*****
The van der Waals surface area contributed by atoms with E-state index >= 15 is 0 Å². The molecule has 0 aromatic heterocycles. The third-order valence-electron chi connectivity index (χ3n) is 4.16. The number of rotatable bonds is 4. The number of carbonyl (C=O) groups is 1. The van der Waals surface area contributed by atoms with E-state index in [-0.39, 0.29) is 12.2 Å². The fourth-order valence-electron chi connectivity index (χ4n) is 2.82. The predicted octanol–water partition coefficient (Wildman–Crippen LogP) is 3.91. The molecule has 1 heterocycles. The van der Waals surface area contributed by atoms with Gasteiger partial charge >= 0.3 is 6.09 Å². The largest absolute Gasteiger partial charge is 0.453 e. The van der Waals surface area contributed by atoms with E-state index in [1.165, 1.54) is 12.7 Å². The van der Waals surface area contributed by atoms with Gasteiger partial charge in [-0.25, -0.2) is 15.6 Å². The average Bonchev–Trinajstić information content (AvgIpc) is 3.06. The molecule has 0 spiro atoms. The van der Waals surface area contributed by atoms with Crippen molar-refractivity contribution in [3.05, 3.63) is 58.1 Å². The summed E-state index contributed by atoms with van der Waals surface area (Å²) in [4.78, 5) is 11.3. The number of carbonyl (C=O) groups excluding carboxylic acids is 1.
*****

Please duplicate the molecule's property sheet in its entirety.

The van der Waals surface area contributed by atoms with E-state index >= 15 is 0 Å². The molecule has 0 aromatic heterocycles. The third-order valence-electron chi connectivity index (χ3n) is 4.16. The number of rotatable bonds is 4. The number of carbonyl (C=O) groups is 1. The van der Waals surface area contributed by atoms with E-state index in [-0.39, 0.29) is 12.2 Å². The fourth-order valence-electron chi connectivity index (χ4n) is 2.82. The predicted octanol–water partition coefficient (Wildman–Crippen LogP) is 3.91. The molecule has 1 heterocycles. The van der Waals surface area contributed by atoms with Gasteiger partial charge >= 0.3 is 6.09 Å². The largest absolute Gasteiger partial charge is 0.453 e. The van der Waals surface area contributed by atoms with E-state index in [1.165, 1.54) is 12.7 Å². The van der Waals surface area contributed by atoms with Gasteiger partial charge in [-0.25, -0.2) is 15.6 Å². The average Bonchev–Trinajstić information content (AvgIpc) is 3.06. The molecule has 0 spiro atoms. The van der Waals surface area contributed by atoms with Crippen molar-refractivity contribution in [3.05, 3.63) is 58.1 Å². The summed E-state index contributed by atoms with van der Waals surface area (Å²) in [4.78, 5) is 11.3. The number of carbonyl (C=O) groups excluding carboxylic acids is 1.